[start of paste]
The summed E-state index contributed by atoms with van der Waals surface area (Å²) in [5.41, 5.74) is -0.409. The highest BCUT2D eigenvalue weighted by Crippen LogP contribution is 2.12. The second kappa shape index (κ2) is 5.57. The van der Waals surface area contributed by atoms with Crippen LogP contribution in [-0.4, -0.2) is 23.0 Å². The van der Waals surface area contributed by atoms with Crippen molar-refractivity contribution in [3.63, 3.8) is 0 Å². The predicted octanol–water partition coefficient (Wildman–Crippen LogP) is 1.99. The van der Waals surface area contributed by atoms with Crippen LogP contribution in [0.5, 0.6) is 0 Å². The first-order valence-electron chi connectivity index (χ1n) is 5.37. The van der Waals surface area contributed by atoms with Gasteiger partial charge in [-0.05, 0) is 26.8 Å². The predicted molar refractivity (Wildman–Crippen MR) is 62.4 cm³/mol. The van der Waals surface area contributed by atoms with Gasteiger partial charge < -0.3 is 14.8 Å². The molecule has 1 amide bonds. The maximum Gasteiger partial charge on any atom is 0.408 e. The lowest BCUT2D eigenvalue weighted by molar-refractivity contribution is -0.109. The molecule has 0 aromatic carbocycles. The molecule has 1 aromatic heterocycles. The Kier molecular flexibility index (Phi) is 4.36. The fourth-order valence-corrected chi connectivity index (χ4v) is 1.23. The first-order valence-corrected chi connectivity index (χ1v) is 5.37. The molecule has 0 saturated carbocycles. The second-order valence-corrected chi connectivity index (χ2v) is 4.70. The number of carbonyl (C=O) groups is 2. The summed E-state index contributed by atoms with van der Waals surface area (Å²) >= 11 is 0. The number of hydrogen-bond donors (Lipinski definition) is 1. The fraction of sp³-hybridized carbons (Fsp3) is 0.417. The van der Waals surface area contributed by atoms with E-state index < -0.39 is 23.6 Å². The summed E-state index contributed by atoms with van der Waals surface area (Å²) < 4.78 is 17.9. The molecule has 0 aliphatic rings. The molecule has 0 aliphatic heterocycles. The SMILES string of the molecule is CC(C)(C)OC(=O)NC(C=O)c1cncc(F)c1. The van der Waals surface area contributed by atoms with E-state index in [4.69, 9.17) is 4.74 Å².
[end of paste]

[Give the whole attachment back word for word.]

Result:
The summed E-state index contributed by atoms with van der Waals surface area (Å²) in [5.41, 5.74) is -0.409. The highest BCUT2D eigenvalue weighted by Crippen LogP contribution is 2.12. The second kappa shape index (κ2) is 5.57. The van der Waals surface area contributed by atoms with Crippen LogP contribution in [-0.4, -0.2) is 23.0 Å². The van der Waals surface area contributed by atoms with Crippen molar-refractivity contribution in [3.63, 3.8) is 0 Å². The predicted octanol–water partition coefficient (Wildman–Crippen LogP) is 1.99. The van der Waals surface area contributed by atoms with Crippen LogP contribution in [0.5, 0.6) is 0 Å². The first-order valence-electron chi connectivity index (χ1n) is 5.37. The van der Waals surface area contributed by atoms with Gasteiger partial charge in [-0.05, 0) is 26.8 Å². The predicted molar refractivity (Wildman–Crippen MR) is 62.4 cm³/mol. The van der Waals surface area contributed by atoms with Gasteiger partial charge < -0.3 is 14.8 Å². The molecule has 1 amide bonds. The maximum Gasteiger partial charge on any atom is 0.408 e. The lowest BCUT2D eigenvalue weighted by molar-refractivity contribution is -0.109. The molecule has 0 aromatic carbocycles. The molecule has 1 aromatic heterocycles. The Kier molecular flexibility index (Phi) is 4.36. The fourth-order valence-corrected chi connectivity index (χ4v) is 1.23. The first-order valence-corrected chi connectivity index (χ1v) is 5.37. The molecule has 0 saturated carbocycles. The second-order valence-corrected chi connectivity index (χ2v) is 4.70. The number of carbonyl (C=O) groups is 2. The summed E-state index contributed by atoms with van der Waals surface area (Å²) >= 11 is 0. The number of hydrogen-bond donors (Lipinski definition) is 1. The fraction of sp³-hybridized carbons (Fsp3) is 0.417. The van der Waals surface area contributed by atoms with E-state index < -0.39 is 23.6 Å². The summed E-state index contributed by atoms with van der Waals surface area (Å²) < 4.78 is 17.9. The molecule has 0 aliphatic rings. The molecule has 0 aliphatic heterocycles. The SMILES string of the molecule is CC(C)(C)OC(=O)NC(C=O)c1cncc(F)c1. The van der Waals surface area contributed by atoms with E-state index in [4.69, 9.17) is 4.74 Å².